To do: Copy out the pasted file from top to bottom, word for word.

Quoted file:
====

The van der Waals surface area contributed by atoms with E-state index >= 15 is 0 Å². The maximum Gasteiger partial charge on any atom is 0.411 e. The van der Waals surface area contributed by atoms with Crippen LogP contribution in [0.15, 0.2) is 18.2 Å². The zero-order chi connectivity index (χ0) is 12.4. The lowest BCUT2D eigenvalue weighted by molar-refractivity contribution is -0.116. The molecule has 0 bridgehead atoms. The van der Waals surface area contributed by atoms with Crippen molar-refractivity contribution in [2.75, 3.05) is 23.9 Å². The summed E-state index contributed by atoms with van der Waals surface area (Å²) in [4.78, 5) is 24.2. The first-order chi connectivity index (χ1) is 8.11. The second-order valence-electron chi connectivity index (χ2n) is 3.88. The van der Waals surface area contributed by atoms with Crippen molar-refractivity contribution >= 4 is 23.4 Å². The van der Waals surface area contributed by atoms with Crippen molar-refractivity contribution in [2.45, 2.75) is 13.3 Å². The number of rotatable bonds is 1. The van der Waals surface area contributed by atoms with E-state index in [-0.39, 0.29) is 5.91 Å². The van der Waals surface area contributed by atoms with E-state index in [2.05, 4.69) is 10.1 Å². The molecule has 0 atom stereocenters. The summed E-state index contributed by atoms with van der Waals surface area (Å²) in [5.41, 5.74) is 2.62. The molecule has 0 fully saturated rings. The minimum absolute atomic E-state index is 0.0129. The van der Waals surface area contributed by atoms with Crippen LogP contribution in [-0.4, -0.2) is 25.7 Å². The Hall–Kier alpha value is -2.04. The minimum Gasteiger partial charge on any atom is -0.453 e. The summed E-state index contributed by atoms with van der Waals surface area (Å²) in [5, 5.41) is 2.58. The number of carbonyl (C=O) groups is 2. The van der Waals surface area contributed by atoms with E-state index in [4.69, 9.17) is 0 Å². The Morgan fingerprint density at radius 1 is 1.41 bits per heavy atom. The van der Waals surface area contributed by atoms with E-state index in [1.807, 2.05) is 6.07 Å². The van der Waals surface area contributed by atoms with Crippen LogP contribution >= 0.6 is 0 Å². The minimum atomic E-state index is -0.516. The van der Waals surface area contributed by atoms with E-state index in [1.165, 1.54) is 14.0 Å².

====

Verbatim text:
The van der Waals surface area contributed by atoms with E-state index >= 15 is 0 Å². The maximum Gasteiger partial charge on any atom is 0.411 e. The van der Waals surface area contributed by atoms with Crippen LogP contribution in [0.15, 0.2) is 18.2 Å². The zero-order chi connectivity index (χ0) is 12.4. The lowest BCUT2D eigenvalue weighted by molar-refractivity contribution is -0.116. The molecule has 0 bridgehead atoms. The van der Waals surface area contributed by atoms with Crippen molar-refractivity contribution in [2.75, 3.05) is 23.9 Å². The summed E-state index contributed by atoms with van der Waals surface area (Å²) in [4.78, 5) is 24.2. The first-order chi connectivity index (χ1) is 8.11. The second-order valence-electron chi connectivity index (χ2n) is 3.88. The van der Waals surface area contributed by atoms with Crippen molar-refractivity contribution >= 4 is 23.4 Å². The van der Waals surface area contributed by atoms with Crippen molar-refractivity contribution in [2.45, 2.75) is 13.3 Å². The number of rotatable bonds is 1. The van der Waals surface area contributed by atoms with E-state index in [-0.39, 0.29) is 5.91 Å². The van der Waals surface area contributed by atoms with E-state index in [2.05, 4.69) is 10.1 Å². The molecule has 0 atom stereocenters. The summed E-state index contributed by atoms with van der Waals surface area (Å²) in [5.41, 5.74) is 2.62. The molecule has 0 fully saturated rings. The minimum absolute atomic E-state index is 0.0129. The van der Waals surface area contributed by atoms with Crippen LogP contribution in [-0.4, -0.2) is 25.7 Å². The Hall–Kier alpha value is -2.04. The minimum Gasteiger partial charge on any atom is -0.453 e. The summed E-state index contributed by atoms with van der Waals surface area (Å²) in [5, 5.41) is 2.58. The number of carbonyl (C=O) groups is 2. The van der Waals surface area contributed by atoms with E-state index in [4.69, 9.17) is 0 Å². The Morgan fingerprint density at radius 1 is 1.41 bits per heavy atom. The van der Waals surface area contributed by atoms with E-state index in [1.807, 2.05) is 6.07 Å². The van der Waals surface area contributed by atoms with Crippen LogP contribution >= 0.6 is 0 Å². The minimum atomic E-state index is -0.516. The van der Waals surface area contributed by atoms with E-state index in [1.165, 1.54) is 14.0 Å².